violence and bloodshed.
the centuries, they have claimed that the land of today’s Iraq has witnessed
wars, revolts, fall of ruling dynasties, and the rise of intellectual
movements, ideologies, and radical currents. Some of these died out, others
simply went underground awaiting a more suitable time to resurface.
context, Iraq has passed through various eras that provided many opportunities
for cultural coexistence and exchange; although, some brought about serious
conflicts up until the late 20th century, and even, after the US-led invasion
of 2003. Perhaps, many still remember a pro-Tehran Iraqi Prime Minister calling
the population of the once-richly diverse city of Mosul as ‘The descendants of
Yazid’. (Yazid Ibn Mu’waiya, the caliph many Shi’ites accuse of ordering the
murder of the Prophet’s grandson Al-Hussein Ibn Ali).
neither Iraq nor any neighboring Arab state, will have a future in the presence
of those who allow themselves what they prohibit to others, who use religion
and historic injustices as an excuse to plunder their respective countries and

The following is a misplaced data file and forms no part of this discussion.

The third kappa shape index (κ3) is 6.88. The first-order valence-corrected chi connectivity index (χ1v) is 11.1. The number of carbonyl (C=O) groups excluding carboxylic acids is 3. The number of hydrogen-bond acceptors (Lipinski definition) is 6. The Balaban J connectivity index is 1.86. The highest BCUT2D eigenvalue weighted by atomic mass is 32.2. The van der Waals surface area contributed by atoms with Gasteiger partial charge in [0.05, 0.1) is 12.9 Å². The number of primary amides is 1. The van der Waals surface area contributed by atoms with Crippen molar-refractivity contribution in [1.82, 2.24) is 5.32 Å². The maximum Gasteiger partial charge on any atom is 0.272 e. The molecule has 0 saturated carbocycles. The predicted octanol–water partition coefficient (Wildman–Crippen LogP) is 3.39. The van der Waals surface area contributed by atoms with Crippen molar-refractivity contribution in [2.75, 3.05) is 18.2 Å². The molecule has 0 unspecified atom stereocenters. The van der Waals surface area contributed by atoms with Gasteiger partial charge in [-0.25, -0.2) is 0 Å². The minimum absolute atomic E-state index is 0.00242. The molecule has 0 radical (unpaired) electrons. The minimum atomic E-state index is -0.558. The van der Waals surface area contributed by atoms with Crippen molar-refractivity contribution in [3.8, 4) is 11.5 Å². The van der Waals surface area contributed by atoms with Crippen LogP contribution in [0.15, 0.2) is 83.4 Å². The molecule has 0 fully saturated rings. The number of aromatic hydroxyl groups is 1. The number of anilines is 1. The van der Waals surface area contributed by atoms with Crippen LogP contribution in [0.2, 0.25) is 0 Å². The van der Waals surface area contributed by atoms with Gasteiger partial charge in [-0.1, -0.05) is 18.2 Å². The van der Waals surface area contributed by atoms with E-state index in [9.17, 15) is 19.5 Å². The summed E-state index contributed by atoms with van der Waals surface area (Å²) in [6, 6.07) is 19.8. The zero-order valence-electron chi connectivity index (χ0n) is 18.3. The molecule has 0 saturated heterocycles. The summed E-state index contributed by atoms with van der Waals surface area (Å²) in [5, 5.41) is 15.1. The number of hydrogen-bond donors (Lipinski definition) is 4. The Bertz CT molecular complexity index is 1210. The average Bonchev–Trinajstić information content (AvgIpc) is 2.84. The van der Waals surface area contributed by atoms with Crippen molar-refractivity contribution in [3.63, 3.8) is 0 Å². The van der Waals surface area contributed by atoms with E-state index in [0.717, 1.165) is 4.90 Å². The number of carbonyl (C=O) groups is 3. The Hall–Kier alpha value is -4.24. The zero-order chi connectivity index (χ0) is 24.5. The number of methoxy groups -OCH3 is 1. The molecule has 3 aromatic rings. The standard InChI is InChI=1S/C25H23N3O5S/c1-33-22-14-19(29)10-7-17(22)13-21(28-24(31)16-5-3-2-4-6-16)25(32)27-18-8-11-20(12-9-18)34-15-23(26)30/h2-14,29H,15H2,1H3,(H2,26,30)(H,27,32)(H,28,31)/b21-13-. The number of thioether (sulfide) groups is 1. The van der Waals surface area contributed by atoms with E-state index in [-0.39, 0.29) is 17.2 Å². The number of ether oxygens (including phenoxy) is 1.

people, and who accumulate wealth through corruption. If the latest popular
uprising has provided any ray of hope, it is that despite 15 years of dominance
secured by foreign intervention, blatant sectarian incitement has failed to
hide corruption and abuse of power. Relying on sectarian militias and imposing
them as de facto ruler, along the lines of Iran’s Revolutionary Guards (IRGC),
is not enough to shield and protect the ‘thieves’ under the banner of making
right the old wrongs, and ending injustice.
of Iraq have been in the center of the uprising. Most likely, they are the ones
who know most about why it has erupted, and how the regional expansionist
conspiracy is hell-bent impoverishing one of the Middle East’s richest
the US invasion of Iraq and overthrow of Saddam Hussein’s regime, many things
have taken place, among which are certain realities that should always be kept
Saddam’s tragic mistake of invading Kuwait, most Arab states – including those
friendly to Washington – were against the US ‘inept’ and geopolitically
damaging invasion; given that Iraq is the Arabs ‘Eastern’ border gate, opening
to two major non-Arab powers, i.e., Iran and Turkey.